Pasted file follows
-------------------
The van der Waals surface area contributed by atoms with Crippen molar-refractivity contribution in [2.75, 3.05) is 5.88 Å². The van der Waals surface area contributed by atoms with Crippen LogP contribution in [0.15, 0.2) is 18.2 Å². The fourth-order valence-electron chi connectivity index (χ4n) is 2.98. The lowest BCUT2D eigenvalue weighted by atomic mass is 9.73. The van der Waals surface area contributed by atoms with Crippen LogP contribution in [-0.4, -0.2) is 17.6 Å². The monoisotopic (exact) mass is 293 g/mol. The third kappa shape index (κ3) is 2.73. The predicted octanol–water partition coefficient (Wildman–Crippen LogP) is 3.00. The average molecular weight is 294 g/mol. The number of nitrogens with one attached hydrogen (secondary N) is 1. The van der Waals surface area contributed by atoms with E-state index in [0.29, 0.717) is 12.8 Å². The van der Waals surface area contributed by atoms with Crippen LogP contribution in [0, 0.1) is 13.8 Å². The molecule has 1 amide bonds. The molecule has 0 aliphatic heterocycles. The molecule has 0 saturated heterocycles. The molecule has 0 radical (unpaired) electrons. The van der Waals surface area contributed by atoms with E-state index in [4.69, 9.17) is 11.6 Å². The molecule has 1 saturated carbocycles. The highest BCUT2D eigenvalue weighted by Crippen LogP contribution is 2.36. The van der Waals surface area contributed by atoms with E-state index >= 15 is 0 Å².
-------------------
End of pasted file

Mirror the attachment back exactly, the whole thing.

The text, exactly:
The van der Waals surface area contributed by atoms with Crippen molar-refractivity contribution in [2.75, 3.05) is 5.88 Å². The van der Waals surface area contributed by atoms with Crippen LogP contribution in [0.15, 0.2) is 18.2 Å². The fourth-order valence-electron chi connectivity index (χ4n) is 2.98. The lowest BCUT2D eigenvalue weighted by atomic mass is 9.73. The van der Waals surface area contributed by atoms with Crippen LogP contribution in [-0.4, -0.2) is 17.6 Å². The monoisotopic (exact) mass is 293 g/mol. The third kappa shape index (κ3) is 2.73. The predicted octanol–water partition coefficient (Wildman–Crippen LogP) is 3.00. The average molecular weight is 294 g/mol. The number of nitrogens with one attached hydrogen (secondary N) is 1. The van der Waals surface area contributed by atoms with E-state index in [0.29, 0.717) is 12.8 Å². The van der Waals surface area contributed by atoms with Crippen LogP contribution in [0, 0.1) is 13.8 Å². The molecule has 1 amide bonds. The molecule has 0 aliphatic heterocycles. The molecule has 0 saturated heterocycles. The molecule has 0 radical (unpaired) electrons. The van der Waals surface area contributed by atoms with E-state index in [4.69, 9.17) is 11.6 Å². The molecule has 1 saturated carbocycles. The highest BCUT2D eigenvalue weighted by Crippen LogP contribution is 2.36. The van der Waals surface area contributed by atoms with E-state index >= 15 is 0 Å².